Grow On! Measuring Plants Helps Toddlers Get Ready for Counting Later
By Rachel Ward
Do you track your toddler’s height on a wall in your house? If you do, you know how exciting it can be (for everyone) to watch the upward trajectory.
There’s another benefit to marking up your wall: Measuring (anything) teaches math concepts in a way that toddlers can understand.
“By around age two, children have both the language and critical-thinking skills to begin learning basic math and science concepts,” says Meg Davis from KinderCare’s Education team. “The key to teaching math and science at a very young age? Use real-world examples and experiences.”
That’s why measuring is so powerful. When you exclaim, “Wow, look at that mark! You grew so much taller,” you’re teaching comparisons by showing your toddler something they can see, which makes the lesson stick. (Parents, we like to say, are a child’s first teacher, so good work!)
Even if you’re not into the idea of marking up the walls of your house, don’t worry. In class this week, our toddlers are measuring another surefire grower: plants.
We Use Early Math Activities to Prepare Toddlers for Learning Numbers
In this simple activity, toddlers hold lengths of yarn next to plants to see if they are taller or shorter than the yarn. Easy? Yes. But for two-year-olds, this activity is a huge math skill booster. “Understanding the difference between ‘smaller’ and ‘bigger’ teaches comparisons, which is a core math concept,” explains Davis. “This kind of activity actually lays the foundation for learning numbers in the future.”
You can play around with comparisons at home, too. All it takes is a little forethought and a few tweaks to your daily routine so that you can include your future math genius.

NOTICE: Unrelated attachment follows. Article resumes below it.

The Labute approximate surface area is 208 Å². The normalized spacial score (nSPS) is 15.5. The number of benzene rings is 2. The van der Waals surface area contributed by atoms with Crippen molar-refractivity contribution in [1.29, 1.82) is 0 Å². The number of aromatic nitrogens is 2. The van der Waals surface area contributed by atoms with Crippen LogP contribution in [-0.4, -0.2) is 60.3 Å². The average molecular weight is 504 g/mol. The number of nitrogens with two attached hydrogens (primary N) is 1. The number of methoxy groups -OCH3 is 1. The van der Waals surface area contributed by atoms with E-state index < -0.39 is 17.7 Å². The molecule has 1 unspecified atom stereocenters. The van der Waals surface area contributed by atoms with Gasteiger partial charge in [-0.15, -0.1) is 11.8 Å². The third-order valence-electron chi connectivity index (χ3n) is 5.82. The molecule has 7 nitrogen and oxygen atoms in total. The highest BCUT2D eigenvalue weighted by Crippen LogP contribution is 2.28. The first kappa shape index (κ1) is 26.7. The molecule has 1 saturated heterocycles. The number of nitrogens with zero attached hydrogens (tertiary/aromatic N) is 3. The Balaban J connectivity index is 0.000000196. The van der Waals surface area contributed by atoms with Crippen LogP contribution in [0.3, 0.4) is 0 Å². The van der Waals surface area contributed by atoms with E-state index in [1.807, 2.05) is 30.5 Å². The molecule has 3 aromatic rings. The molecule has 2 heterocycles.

Bring the Math Learning Home: Math Activities Toddlers Will Love
1. Grab an Abacus
A great tool for teaching, a simple abacus teaches comparisons at a glance. Ask your toddler which side of the row has more balls and which has less. You can even try counting to get them a little more familiar with numbers.
2. Bring Math into Snack Time
Does your child like to play with food? Fantastic! Now you can make snack time math time. Pour out a box of raisins or a bag of Goldfish onto a plate and separate them into two groups. Which pile is bigger or has more? Which pile is smaller or has fewer? To extend the learning to counting, have your child take one raisin or cracker away at a time, counting as they go.
3. Think about Comparisons at Story Time
A lot of great kids’ books introduce math concepts like comparisons in fun and engaging ways. Some of our favorites include Size (Math Counts) by Henry Arthur Pluckrose and Me and the Measure of Things by Joan Sweeney. But any book illustrated book works for a quick math chat: Just look for comparisons in the illustrations. Which character is tallest? Which is smallest? Which vehicle has more wheels: the motorcycle, the train, or the truck? (You get the idea.)
4. Get Sorting at Laundry Time
Odds are you don’t like sorting laundry—but your toddler might! When you’re folding and putting away clean clothes, let your two-year-old help sort them by size or color. Which pieces of clothing are the biggest? Which are the smallest? Are there more socks or shirts? Is there one color that dominates the laundry pile?